Determine your target traffic. It’s highly unlikely you’re going to sell Teletubbie sleepwear to 40-year-old bankers. If you know who is most likely to view your site, you can design it to meet their needs.

Don’t add anything you can’t understand. If you add something to your site that you don’t understand, who’s to say your viewers can. Another thing is that you may be sending the wrong message without realizing it.  If you’re going to add something to your site, make sure you know what it is first, and that it sends the right message.

If you want to add colors, try to use colors that will enhance the appearance of your site, not become distracting.  I give the same advice to customers trying to pick frames for their prints.  Try to look at your website as a frame for your business.  If the color of your frame is overpowering, it take all the attention away from your primary subject. If you base the frame on your subject, it will enhance and draw attention to your subject.

Use lettering that’s easy to read. If you try to get too fancy with the lettering, you may confuse some of your viewers. By keeping it simple, you will keep more viewers. Times new roman is a perfect example of easy to read.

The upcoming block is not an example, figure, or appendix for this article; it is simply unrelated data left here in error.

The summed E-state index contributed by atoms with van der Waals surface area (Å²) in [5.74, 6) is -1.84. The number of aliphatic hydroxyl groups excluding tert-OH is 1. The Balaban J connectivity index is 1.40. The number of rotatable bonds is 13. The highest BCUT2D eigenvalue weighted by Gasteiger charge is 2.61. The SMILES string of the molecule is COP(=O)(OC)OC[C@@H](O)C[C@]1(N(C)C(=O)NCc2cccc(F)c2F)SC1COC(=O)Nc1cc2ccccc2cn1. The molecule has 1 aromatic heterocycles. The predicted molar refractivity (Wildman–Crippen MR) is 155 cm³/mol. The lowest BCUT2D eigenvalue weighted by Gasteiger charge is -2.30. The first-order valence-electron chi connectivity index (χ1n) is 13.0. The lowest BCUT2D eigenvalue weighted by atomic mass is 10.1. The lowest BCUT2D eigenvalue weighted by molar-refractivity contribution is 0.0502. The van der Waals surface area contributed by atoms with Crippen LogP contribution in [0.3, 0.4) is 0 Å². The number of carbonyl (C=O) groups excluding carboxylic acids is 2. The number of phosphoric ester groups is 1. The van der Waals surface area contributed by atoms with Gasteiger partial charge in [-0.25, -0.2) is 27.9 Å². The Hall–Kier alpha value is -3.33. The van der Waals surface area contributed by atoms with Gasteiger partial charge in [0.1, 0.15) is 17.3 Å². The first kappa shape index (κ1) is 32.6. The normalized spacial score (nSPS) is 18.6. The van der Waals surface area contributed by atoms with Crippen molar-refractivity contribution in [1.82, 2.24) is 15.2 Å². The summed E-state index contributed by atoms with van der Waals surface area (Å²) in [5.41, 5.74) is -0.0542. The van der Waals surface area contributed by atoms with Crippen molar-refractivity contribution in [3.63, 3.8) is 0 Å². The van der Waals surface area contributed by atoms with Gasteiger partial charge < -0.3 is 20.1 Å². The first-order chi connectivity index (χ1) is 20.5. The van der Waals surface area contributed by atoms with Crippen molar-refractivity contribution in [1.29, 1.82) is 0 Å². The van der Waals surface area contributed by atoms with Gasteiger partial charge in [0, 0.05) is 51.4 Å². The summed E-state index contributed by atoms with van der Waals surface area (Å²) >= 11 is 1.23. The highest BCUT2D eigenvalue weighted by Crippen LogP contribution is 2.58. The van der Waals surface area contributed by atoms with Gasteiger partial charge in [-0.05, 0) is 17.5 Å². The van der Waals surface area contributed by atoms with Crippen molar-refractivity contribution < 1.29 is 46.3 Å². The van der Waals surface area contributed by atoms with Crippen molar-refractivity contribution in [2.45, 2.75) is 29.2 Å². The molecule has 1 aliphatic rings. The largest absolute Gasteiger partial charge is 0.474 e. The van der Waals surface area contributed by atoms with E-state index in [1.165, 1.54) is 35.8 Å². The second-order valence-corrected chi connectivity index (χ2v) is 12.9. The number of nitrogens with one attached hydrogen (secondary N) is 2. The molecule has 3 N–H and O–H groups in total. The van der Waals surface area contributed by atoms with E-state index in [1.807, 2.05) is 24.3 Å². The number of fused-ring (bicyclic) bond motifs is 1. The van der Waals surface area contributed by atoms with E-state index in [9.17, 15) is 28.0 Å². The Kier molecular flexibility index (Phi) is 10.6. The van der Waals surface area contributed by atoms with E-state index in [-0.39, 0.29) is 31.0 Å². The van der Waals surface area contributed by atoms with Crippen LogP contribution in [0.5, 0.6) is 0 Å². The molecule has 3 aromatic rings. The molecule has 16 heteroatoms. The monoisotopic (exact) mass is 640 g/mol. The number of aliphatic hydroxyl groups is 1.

Remember, the more cluttered your website is, the more viewers you will turn away. Get rid of the clutter, focus your site, and you will draw visitors to you.

Challenge: Look at your web design and see if you have something that serves no purpose, and then get rid of it. It’s not doing you any good.

Enjoy,
Allen

The ten comandments of commenting.

March 16, 2009

I have been posting videos on Youtube for over a year. I have been writing blogs since last June, and I’ve seen and written many comments. Out of all the comments I have written and seen I began to recognize a pattern, or series of rules, that the best comments, and responses to the comments, have in common. There are ten rules that good commenters seem to follow. There are five for the person leaving the comments, four for the person responding to the comment, and one for both. Here, then, are the Ten Commandments for comments and responses.

For the person leaving the comment:

1) Be honest. If you lie to either protect a person’s feelings, or hurt a person’s feelings, no one learns anything, and the person writing the comment ends up looking like a fool.

2) Be proactive. If you are going to say something, say it responsibly so that when you leave comments in the future, people will listen and take you seriously.

3) Don’t ramble. When you leave a comment, be brief and stay on subject. It becomes confusing if you’re reading a blog about the economy, and you start going off on how shoes are made of leather and not something synthetic.

4) Don’t comment on the person or their character. Keep in mind you don’t know this person, and your only problem is with what they wrote, not who they are. Don’t confuse the two; it could get you in trouble.

5) Be creative. Where appropriate, use humor.  A creative comment will stick in peoples’ minds a lot more than dictionary definitions and statistics.

For the person responding to the comment: